Here are the week's best releases from the pop-culture universe:

David Lynch Garbage sports sim videogames great video games ’60s nostalgia books about TV bad sci-fi TV shows
DVD -- Inland Empire: David Lynch's latest mind-fuck is about an actress who falls a little too deep into her latest movie. We think. Like most of the director's films, interpretation is left to the viewer. Either way, it's a stunning work. Disc extras include more than an hour's worth of additional scenes and a segment in which Lynch cooks dinner -- shot in black-and-white, and with his trademark ominous hum rattling on the soundtrack. It's like the Food Network from hell.

CD -- Absolute Garbage: This compilation gathers 17 songs by the world's best Wisconsin-based band fronted by a sexy Scot. Singer Shirley Manson was Garbage's focal point (check out the companion DVD, which is available separately), but it's the loops-lovin' musicians who gave fuel to songs like "Vow" and "Queer." Drummer Butch Vig (who produced Nirvana, Smashing Pumpkins, and other '90s alt-rock giants) piled on the beats -- which skim the line between pop sass and electronic thrash.

VIDEO GAME -- Hot Shots Tennis: Don't let the anime-style animation and cute backdrops fool you -- this is one fierce sim (for the PlayStation 2). Gamers can unlock 10 courts and more than a dozen characters. Intense training yields super skills -- which come in handy in single-player mode. Two- and four-player matches are even more addictive. Besides, we really love characters who think happy thoughts about bunnies between serves.

CD -- Those the Brokes: The British pop hippies in the Magic Numbers -- two pairs of hirsute brothers and sisters -- cram hook after hook onto their second album of plaintive love songs. Sixties nostalgia runs through the grooves -- part of the record was made in Woodstock, New York, and the nimble, organic tunes recall the best folk rock of the era -- yet there's nothing out there that sounds quite like it.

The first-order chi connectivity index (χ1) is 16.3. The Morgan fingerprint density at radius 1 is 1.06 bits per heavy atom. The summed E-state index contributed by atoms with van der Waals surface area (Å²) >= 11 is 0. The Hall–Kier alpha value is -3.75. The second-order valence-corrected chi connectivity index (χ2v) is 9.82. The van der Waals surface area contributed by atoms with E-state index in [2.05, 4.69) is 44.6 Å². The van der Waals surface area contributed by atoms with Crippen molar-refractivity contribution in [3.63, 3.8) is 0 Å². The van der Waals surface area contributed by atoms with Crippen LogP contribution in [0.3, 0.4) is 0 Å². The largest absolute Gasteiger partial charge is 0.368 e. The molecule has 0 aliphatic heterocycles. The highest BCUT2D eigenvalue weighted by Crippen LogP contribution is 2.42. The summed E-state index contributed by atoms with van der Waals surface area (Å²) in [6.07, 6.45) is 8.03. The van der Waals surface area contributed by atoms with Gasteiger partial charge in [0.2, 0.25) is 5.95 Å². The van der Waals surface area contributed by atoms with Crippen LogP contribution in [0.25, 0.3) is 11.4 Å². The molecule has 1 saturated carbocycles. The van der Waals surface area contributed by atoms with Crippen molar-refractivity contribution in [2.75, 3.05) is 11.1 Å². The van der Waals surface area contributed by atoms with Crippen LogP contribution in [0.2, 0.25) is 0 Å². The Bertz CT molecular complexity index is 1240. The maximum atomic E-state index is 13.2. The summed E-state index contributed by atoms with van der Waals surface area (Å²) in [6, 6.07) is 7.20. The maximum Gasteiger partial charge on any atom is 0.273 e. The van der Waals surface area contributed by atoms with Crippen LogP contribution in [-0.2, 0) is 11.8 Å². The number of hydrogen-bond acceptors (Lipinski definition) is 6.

BOOK -- TV Year Volume 1: The Prime Time 2005-2006 Season: John Kenneth Muir's stat-heavy read details more than 200 dramas, comedies, game shows, and reality programs that you may or may not have seen. It's a valuable reference volume -- anyone remember Pepper Dennis? But it's best for spotting small-screen bombs like Freddie and Tuesday Night Book Club, which was canceled after a mere two weeks.

COURTESY FLUSH, PLEASE -- Space: 1999 30th Anniversary Edition: This DVD set collects all 48 episodes of the cult sci-fi TV show. You can't fault it for jumping on the Star Wars bandwagon -- it actually debuted two years before George Lucas' crew. But its bantha-like pace and technobabble would tempt even Obi-Wan to join the dark side. It makes the laborious Star Trek look like Transformers.

Scroll to read more Local Music articles


Join Cleveland Scene Newsletters

Subscribe now to get the latest news delivered right to your inbox.